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Vaidya has recently argued that while Husserl’s method for acquiring knowledge of essence through use of our imagination is subject to a vicious epistemic circle, we can still use the method to successfully attain objectual understanding of essence. In this paper, I argue that the Husserlian objectual understanding-based epistemology envisaged by Vaidya suffers from a similar epistemic circularity as its knowledge-based foil. I argue that there is a straight-forward solution to this problem, but then raise three serious problems for an amended version of Vaidya’s proposal and any similar Husserlian epistemology of essence. The paper closes with some general reflections on applying the Husserlian method to the contemporary notion of essence and on the idea of refocusing the epistemology of essence on understanding instead of knowledge.
6. Logos & Episteme: Volume > 11 > Issue: 3
Diana Sofronieva Empathy as a Tool for Learning about Evaluative Features of Objects
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It is generally agreed that empathy can give us knowledge about others. However, the potential use of empathy as a tool to learn about features of objects in the world more generally, as opposed to learning only about others’ internal states, has not been discussed in the literature. In this paper I make the claim that empathy can help us learn about evaluative features of objects in the world. I further defend this claim by comparing empathy to testimony. Then I present and respond to two possible objections to this analogy.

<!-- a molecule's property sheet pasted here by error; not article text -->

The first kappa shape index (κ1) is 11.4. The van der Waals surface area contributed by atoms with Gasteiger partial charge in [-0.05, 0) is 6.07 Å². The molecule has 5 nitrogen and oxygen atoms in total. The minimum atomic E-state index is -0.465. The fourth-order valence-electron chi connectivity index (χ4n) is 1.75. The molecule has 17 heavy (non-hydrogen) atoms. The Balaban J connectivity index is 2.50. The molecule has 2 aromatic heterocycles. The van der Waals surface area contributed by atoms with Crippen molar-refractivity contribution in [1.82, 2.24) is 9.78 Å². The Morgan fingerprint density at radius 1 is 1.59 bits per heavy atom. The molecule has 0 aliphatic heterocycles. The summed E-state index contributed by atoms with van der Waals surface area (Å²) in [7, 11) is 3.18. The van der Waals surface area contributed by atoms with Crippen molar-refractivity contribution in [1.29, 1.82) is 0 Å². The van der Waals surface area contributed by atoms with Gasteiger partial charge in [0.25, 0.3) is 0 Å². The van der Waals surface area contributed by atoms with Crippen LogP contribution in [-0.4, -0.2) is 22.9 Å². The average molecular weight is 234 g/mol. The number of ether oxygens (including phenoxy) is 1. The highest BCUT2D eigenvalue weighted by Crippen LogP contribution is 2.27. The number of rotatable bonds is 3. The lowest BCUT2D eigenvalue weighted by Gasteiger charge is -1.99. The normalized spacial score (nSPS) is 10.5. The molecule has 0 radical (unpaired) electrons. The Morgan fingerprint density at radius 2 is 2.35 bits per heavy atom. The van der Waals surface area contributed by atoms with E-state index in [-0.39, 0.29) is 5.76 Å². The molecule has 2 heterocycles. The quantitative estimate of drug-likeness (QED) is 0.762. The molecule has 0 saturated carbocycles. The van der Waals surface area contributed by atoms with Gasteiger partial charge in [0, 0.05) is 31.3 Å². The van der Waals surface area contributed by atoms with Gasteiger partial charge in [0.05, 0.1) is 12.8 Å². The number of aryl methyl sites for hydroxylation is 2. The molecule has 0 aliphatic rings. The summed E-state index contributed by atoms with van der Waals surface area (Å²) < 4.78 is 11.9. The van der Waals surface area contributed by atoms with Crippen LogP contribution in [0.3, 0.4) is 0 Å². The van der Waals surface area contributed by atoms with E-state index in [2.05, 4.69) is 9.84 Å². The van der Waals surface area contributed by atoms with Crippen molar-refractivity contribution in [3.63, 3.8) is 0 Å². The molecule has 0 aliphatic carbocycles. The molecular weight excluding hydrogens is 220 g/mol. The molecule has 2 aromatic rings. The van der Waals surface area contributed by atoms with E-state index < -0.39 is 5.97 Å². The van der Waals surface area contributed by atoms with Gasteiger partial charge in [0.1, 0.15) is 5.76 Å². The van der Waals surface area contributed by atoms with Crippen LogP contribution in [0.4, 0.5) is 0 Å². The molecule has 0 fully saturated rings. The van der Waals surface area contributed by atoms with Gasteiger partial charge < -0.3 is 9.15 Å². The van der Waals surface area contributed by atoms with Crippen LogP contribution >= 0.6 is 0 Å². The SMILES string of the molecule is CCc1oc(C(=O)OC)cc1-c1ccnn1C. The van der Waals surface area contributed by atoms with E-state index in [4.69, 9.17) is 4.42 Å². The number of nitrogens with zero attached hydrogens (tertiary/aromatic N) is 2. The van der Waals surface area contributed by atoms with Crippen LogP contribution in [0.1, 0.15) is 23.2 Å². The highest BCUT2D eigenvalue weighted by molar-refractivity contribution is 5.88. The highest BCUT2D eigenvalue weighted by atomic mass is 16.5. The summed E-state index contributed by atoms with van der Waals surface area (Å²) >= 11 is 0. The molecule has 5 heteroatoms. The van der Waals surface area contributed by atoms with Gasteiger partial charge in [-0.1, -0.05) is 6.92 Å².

7. Logos & Episteme: Volume > 11 > Issue: 3
Billy Wheeler Truth Tracking and Knowledge from Virtual Reality
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Is it possible to gain knowledge about the real world based solely on experiences in virtual reality? According to one influential theory of knowledge, you cannot. Robert Nozick's truth-tracking theory requires that, in addition to a belief being true, it must also be sensitive to the truth. Yet beliefs formed in virtual reality are not sensitive: in the nearest possible world where P is false, you would have continued to believe that P. This is problematic because there is increasing awareness from philosophers and technologists that virtual reality is an important way in which we can arrive at beliefs and knowledge about the world. Here I argue that a suitably modified version of Nozick's sensitivity condition is able to account for knowledge from virtual reality.
discussion notes/debate
8. Logos & Episteme: Volume > 11 > Issue: 3
Scott Aikin Does Metaphilosophically Pragmatist Anti-Skepticism Work?
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Michael Hannon has recently given “a new apraxia” argument against skepticism. Hannon’s case is that skepticism depends on a theory of knowledge that makes the concept “useless and uninteresting.” Three arguments rebutting Hannon’s metaphilosophical pragmatism are given that show that the concept of knowledge that makes skepticism plausible is both interesting and useful.
9. Logos & Episteme: Volume > 11 > Issue: 3
Notes on the Contributors
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10. Logos & Episteme: Volume > 11 > Issue: 3
Logos and Episteme. Aims and Scope
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11. Logos & Episteme: Volume > 11 > Issue: 3
Notes to Contributors